6. Federated identity, local AuthZ

This is a variation on pattern 3: federated identity, national AuthZ, which allows local identity providers to be used to manage and authenticate users.

Architectural diagram of the federated identity, local AuthZ pattern

By establishing a trust relationship with a national service, it allows for local identities to be linked to national ones for use outside the local area.   These are identities are then used to authorise access using a local authorisation server.

Benefits include

  • can be built to address local needs
  • sits within a national framework that establishes proven types and levels of authentication

If you are considering this pattern, you should be careful that

  • it allows local control over authorisation polciies for controlling access to resources
  • it does not itself allow access to national systems, but could allow for automatically re-authorising the ID token with a national authorisation server (as in 7: all national) to give this capability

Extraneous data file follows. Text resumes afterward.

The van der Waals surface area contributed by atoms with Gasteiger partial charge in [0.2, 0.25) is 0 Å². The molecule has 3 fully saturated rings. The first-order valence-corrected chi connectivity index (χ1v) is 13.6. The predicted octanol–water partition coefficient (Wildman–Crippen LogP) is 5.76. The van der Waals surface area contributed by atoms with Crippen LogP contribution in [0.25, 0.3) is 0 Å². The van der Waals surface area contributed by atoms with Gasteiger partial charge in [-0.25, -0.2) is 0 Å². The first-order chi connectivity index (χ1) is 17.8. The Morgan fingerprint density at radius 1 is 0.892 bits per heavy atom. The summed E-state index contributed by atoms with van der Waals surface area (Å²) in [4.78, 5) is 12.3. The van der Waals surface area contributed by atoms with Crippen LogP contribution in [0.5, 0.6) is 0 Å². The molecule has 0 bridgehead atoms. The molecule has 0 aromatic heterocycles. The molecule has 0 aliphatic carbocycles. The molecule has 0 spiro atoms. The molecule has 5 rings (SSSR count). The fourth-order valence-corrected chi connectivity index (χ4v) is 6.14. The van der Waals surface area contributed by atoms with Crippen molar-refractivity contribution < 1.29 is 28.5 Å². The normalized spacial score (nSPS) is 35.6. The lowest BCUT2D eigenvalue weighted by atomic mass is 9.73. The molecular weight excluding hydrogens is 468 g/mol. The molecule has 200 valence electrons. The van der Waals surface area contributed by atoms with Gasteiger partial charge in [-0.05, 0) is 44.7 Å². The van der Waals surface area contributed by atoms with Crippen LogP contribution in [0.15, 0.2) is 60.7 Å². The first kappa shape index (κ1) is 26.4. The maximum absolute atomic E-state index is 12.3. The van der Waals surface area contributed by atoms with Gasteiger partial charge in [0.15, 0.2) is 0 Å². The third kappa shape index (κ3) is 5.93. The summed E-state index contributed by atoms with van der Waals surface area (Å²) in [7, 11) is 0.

7. All national

This pattern uses national components to manage all authentication and authorisation of users.  

Architectural diagram of the all national authorisation pattern

Local systems can then use the tokens given out by the national services to make access control decisions, without having to implement any local authentication or authorisation services.

Benefits include

  • very simple access controls for local systems
  • no need to do any local user management or authorisation checks
  • able to rely on national services carrying out basic checks
  • provides a national 'single sign-on' capability
  • allows users to log on once, and use multiple systems through an authentication session token